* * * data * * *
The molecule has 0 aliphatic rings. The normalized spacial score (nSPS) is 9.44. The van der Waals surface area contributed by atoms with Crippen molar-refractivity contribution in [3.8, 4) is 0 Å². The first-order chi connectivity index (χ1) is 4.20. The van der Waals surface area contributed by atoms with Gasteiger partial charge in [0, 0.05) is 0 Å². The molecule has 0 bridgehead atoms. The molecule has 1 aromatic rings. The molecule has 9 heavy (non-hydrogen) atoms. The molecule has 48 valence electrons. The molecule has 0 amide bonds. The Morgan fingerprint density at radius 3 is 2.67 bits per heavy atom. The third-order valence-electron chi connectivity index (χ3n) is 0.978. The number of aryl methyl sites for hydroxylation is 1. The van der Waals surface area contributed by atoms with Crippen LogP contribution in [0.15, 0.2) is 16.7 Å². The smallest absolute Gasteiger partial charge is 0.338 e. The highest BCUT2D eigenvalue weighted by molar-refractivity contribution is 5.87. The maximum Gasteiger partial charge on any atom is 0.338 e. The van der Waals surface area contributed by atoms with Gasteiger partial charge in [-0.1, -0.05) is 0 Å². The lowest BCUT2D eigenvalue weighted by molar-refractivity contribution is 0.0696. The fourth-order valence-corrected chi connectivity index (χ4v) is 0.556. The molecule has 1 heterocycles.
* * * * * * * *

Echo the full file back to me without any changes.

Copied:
The molecule has 0 aliphatic rings. The normalized spacial score (nSPS) is 9.44. The van der Waals surface area contributed by atoms with Crippen molar-refractivity contribution in [3.8, 4) is 0 Å². The first-order chi connectivity index (χ1) is 4.20. The van der Waals surface area contributed by atoms with Gasteiger partial charge in [0, 0.05) is 0 Å². The molecule has 0 bridgehead atoms. The molecule has 1 aromatic rings. The molecule has 9 heavy (non-hydrogen) atoms. The molecule has 48 valence electrons. The molecule has 0 amide bonds. The Morgan fingerprint density at radius 3 is 2.67 bits per heavy atom. The third-order valence-electron chi connectivity index (χ3n) is 0.978. The number of aryl methyl sites for hydroxylation is 1. The van der Waals surface area contributed by atoms with Crippen LogP contribution in [0.15, 0.2) is 16.7 Å². The smallest absolute Gasteiger partial charge is 0.338 e. The highest BCUT2D eigenvalue weighted by molar-refractivity contribution is 5.87. The maximum Gasteiger partial charge on any atom is 0.338 e. The van der Waals surface area contributed by atoms with Gasteiger partial charge in [-0.1, -0.05) is 0 Å². The lowest BCUT2D eigenvalue weighted by molar-refractivity contribution is 0.0696. The fourth-order valence-corrected chi connectivity index (χ4v) is 0.556. The molecule has 1 heterocycles.